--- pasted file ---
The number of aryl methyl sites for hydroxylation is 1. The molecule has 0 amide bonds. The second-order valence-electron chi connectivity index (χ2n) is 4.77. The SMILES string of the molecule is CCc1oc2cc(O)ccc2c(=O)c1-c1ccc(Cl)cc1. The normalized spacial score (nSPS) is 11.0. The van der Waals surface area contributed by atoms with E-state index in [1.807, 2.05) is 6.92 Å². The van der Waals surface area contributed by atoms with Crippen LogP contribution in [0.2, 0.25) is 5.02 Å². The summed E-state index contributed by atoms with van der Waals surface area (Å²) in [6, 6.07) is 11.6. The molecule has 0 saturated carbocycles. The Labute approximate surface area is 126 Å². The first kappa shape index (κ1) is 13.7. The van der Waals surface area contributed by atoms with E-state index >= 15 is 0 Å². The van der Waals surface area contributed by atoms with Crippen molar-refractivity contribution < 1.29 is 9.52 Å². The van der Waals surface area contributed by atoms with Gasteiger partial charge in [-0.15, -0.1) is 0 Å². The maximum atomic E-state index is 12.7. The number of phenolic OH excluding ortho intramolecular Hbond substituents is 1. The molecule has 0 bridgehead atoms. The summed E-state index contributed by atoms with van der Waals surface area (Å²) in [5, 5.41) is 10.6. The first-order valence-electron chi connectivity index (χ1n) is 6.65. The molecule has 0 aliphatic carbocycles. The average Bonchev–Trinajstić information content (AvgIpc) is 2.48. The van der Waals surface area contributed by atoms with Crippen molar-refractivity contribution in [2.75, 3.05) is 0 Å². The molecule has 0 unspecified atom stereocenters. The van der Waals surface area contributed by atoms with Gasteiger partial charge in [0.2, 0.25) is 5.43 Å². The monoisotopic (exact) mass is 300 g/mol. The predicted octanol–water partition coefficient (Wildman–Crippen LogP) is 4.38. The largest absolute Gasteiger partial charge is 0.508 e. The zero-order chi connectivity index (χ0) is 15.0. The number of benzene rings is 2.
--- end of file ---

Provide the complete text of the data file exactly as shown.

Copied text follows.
The number of aryl methyl sites for hydroxylation is 1. The molecule has 0 amide bonds. The second-order valence-electron chi connectivity index (χ2n) is 4.77. The SMILES string of the molecule is CCc1oc2cc(O)ccc2c(=O)c1-c1ccc(Cl)cc1. The normalized spacial score (nSPS) is 11.0. The van der Waals surface area contributed by atoms with E-state index in [1.807, 2.05) is 6.92 Å². The van der Waals surface area contributed by atoms with Crippen LogP contribution in [0.2, 0.25) is 5.02 Å². The summed E-state index contributed by atoms with van der Waals surface area (Å²) in [6, 6.07) is 11.6. The molecule has 0 saturated carbocycles. The Labute approximate surface area is 126 Å². The first kappa shape index (κ1) is 13.7. The van der Waals surface area contributed by atoms with E-state index >= 15 is 0 Å². The van der Waals surface area contributed by atoms with Crippen molar-refractivity contribution < 1.29 is 9.52 Å². The van der Waals surface area contributed by atoms with Gasteiger partial charge in [-0.15, -0.1) is 0 Å². The maximum atomic E-state index is 12.7. The number of phenolic OH excluding ortho intramolecular Hbond substituents is 1. The molecule has 0 bridgehead atoms. The summed E-state index contributed by atoms with van der Waals surface area (Å²) in [5, 5.41) is 10.6. The first-order valence-electron chi connectivity index (χ1n) is 6.65. The molecule has 0 aliphatic carbocycles. The average Bonchev–Trinajstić information content (AvgIpc) is 2.48. The van der Waals surface area contributed by atoms with Crippen molar-refractivity contribution in [2.75, 3.05) is 0 Å². The molecule has 0 unspecified atom stereocenters. The van der Waals surface area contributed by atoms with Gasteiger partial charge in [0.2, 0.25) is 5.43 Å². The monoisotopic (exact) mass is 300 g/mol. The predicted octanol–water partition coefficient (Wildman–Crippen LogP) is 4.38. The largest absolute Gasteiger partial charge is 0.508 e. The zero-order chi connectivity index (χ0) is 15.0. The number of benzene rings is 2.